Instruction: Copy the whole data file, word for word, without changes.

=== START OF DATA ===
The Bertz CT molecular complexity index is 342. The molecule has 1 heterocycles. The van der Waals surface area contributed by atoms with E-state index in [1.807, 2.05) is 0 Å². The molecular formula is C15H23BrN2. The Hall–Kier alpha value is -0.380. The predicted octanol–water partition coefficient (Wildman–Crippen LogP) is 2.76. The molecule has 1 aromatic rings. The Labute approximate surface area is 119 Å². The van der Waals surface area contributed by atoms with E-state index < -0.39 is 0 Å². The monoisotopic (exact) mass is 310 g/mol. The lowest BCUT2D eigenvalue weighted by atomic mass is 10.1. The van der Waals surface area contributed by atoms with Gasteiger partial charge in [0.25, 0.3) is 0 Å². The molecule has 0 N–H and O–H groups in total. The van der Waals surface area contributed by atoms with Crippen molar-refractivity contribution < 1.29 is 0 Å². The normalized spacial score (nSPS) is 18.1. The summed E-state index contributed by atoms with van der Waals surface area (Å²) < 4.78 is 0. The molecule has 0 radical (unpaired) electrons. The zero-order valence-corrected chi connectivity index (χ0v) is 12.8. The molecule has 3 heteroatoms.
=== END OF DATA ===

The Bertz CT molecular complexity index is 342. The molecule has 1 heterocycles. The van der Waals surface area contributed by atoms with E-state index in [1.807, 2.05) is 0 Å². The molecular formula is C15H23BrN2. The Hall–Kier alpha value is -0.380. The predicted octanol–water partition coefficient (Wildman–Crippen LogP) is 2.76. The molecule has 1 aromatic rings. The Labute approximate surface area is 119 Å². The van der Waals surface area contributed by atoms with E-state index < -0.39 is 0 Å². The monoisotopic (exact) mass is 310 g/mol. The lowest BCUT2D eigenvalue weighted by atomic mass is 10.1. The van der Waals surface area contributed by atoms with Gasteiger partial charge in [0.25, 0.3) is 0 Å². The molecule has 0 N–H and O–H groups in total. The van der Waals surface area contributed by atoms with Crippen molar-refractivity contribution < 1.29 is 0 Å². The normalized spacial score (nSPS) is 18.1. The summed E-state index contributed by atoms with van der Waals surface area (Å²) < 4.78 is 0. The molecule has 0 radical (unpaired) electrons. The zero-order valence-corrected chi connectivity index (χ0v) is 12.8. The molecule has 3 heteroatoms.